Reaching out on any level can be daunting if you don’t know someone. As we sat and debated our approach to writing the message, T​imur​’s twin brother A​rtur​ stumbled in shivering and confused at our trepidation. I don’t know if it was the temperature in the apartment, or our email that was ice cold, but Artur went on to scoff at our predicament and I later learned that reaching out to someone blindly was not the first time that a cold opportunity changed the fate of the Meyster twins.

Backing up, Artur and Timur emigrated from Ukraine to the United States in middle school. They didn’t speak English, but they had a strong foundation in math. Seeing the potential in his twin grandchildren, their grandfather bullishly walked his family up to the lobby of one of the most prestigious Jewish schools in New York City, in the middle of a semester, and brokered their entrance without knowing a word of English. But that story’s for another time…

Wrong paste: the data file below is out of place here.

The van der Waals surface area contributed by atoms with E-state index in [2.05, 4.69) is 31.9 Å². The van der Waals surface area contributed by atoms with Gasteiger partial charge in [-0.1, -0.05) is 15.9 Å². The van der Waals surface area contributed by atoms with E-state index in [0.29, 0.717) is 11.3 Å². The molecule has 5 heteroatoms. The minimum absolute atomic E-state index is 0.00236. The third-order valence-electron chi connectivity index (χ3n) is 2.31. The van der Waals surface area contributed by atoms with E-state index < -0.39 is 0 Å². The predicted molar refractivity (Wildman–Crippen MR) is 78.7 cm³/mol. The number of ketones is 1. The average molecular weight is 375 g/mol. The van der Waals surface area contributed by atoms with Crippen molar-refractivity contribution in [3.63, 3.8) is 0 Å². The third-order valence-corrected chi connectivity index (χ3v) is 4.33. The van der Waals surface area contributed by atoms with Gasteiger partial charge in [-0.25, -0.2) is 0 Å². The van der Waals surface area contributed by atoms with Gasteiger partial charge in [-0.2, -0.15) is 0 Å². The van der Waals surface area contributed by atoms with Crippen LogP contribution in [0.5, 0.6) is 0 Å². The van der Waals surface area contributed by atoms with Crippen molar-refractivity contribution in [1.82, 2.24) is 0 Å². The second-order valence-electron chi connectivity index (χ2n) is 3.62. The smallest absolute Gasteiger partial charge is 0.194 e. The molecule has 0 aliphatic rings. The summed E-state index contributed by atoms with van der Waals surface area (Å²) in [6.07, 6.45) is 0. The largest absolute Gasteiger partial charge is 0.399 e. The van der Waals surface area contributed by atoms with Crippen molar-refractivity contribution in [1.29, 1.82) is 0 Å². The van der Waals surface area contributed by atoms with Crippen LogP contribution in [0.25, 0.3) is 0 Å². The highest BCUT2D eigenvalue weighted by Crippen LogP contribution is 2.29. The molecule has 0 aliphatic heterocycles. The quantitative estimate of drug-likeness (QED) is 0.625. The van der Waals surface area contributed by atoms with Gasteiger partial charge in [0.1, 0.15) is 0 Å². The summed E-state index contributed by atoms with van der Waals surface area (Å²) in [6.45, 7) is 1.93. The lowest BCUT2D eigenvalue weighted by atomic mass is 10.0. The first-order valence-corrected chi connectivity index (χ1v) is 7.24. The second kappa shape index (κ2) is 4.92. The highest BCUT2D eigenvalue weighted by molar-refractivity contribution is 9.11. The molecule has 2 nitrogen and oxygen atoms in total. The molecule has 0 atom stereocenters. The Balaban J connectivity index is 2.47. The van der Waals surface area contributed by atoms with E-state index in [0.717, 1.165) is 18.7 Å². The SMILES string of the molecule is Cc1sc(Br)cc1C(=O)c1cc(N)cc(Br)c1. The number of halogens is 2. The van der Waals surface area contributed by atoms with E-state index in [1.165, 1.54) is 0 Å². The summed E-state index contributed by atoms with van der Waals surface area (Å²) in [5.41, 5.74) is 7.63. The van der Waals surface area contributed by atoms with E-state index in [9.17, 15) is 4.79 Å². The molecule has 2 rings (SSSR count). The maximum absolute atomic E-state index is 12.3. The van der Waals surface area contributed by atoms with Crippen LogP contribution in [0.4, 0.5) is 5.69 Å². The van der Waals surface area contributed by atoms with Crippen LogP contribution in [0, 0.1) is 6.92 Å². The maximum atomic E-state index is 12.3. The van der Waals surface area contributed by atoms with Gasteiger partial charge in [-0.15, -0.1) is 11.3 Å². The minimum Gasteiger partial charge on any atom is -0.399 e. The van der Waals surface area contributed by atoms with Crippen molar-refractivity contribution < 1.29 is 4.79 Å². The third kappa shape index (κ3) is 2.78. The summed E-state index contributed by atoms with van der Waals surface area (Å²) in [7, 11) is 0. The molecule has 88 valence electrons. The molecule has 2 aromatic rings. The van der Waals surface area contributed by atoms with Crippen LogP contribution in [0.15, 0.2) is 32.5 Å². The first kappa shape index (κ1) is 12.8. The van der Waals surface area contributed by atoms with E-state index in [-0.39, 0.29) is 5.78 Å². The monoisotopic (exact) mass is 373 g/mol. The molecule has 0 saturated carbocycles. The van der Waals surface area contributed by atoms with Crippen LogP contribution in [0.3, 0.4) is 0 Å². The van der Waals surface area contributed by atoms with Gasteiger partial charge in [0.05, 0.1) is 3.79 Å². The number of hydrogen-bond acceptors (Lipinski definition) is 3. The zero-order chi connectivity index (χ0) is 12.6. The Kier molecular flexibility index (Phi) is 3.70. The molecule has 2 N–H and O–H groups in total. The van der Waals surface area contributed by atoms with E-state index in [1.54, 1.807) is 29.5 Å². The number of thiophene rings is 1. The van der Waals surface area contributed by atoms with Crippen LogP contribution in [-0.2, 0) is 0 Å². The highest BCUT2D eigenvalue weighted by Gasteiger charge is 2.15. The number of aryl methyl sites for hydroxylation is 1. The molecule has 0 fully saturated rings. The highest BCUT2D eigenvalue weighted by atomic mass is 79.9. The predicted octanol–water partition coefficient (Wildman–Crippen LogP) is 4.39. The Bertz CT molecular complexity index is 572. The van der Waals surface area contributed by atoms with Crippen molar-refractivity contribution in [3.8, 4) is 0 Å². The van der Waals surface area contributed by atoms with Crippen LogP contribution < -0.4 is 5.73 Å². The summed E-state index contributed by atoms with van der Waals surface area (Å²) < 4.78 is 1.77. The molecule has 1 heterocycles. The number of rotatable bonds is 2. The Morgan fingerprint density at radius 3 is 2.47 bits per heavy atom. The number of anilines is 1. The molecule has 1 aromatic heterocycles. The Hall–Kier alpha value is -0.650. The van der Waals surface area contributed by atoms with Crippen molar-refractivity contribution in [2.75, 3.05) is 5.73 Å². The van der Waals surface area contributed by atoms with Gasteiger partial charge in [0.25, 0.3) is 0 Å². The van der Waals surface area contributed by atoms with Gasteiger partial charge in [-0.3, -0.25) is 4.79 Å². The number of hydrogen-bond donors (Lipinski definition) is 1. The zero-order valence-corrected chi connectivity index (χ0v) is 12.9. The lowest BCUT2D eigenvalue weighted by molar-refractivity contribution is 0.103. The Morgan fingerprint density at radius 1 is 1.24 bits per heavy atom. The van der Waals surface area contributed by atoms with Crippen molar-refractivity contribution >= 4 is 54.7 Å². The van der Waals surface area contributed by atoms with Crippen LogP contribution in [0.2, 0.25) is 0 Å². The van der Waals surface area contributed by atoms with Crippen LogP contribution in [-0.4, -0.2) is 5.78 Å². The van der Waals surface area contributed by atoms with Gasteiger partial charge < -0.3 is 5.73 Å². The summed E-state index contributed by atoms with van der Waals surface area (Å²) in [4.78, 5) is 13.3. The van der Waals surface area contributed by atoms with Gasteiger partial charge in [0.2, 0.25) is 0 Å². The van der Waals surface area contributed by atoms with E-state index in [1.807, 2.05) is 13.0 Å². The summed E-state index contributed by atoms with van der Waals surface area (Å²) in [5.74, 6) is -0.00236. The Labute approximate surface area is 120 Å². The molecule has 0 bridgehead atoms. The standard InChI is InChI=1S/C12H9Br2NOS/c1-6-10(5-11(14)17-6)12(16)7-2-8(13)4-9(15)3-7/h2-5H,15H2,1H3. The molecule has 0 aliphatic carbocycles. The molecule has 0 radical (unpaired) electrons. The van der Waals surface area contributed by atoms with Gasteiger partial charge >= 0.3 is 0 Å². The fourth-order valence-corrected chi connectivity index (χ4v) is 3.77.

So back to the tundra — or our blank white screens — this email wasn’t to just anybody. This email was to a member of the PayPal Mafia, a select group of super entrepreneurs (Peter Thiel, Elon Musk, Reid Hoffman, David Sacks, Roelof Botha, Steve Chen, Chad Hurley, Keith Rabois, Dave McClure, Jeremy Stoppelman, etc.) that would go on to create several companies worth over $50 billion collectively.

The truth of the matter is, at this point of our lives, we didn’t have much in common with any of these people.​ So we set out to find out what we did have in common and one name stood out…

Max Levchin,​ who was also from Ukraine.

This lit a fire under Timur and he immediately realized that Max Levchin would understand Timur’s struggle of having to acclimate to a new country, a new city, a new career, and a new job.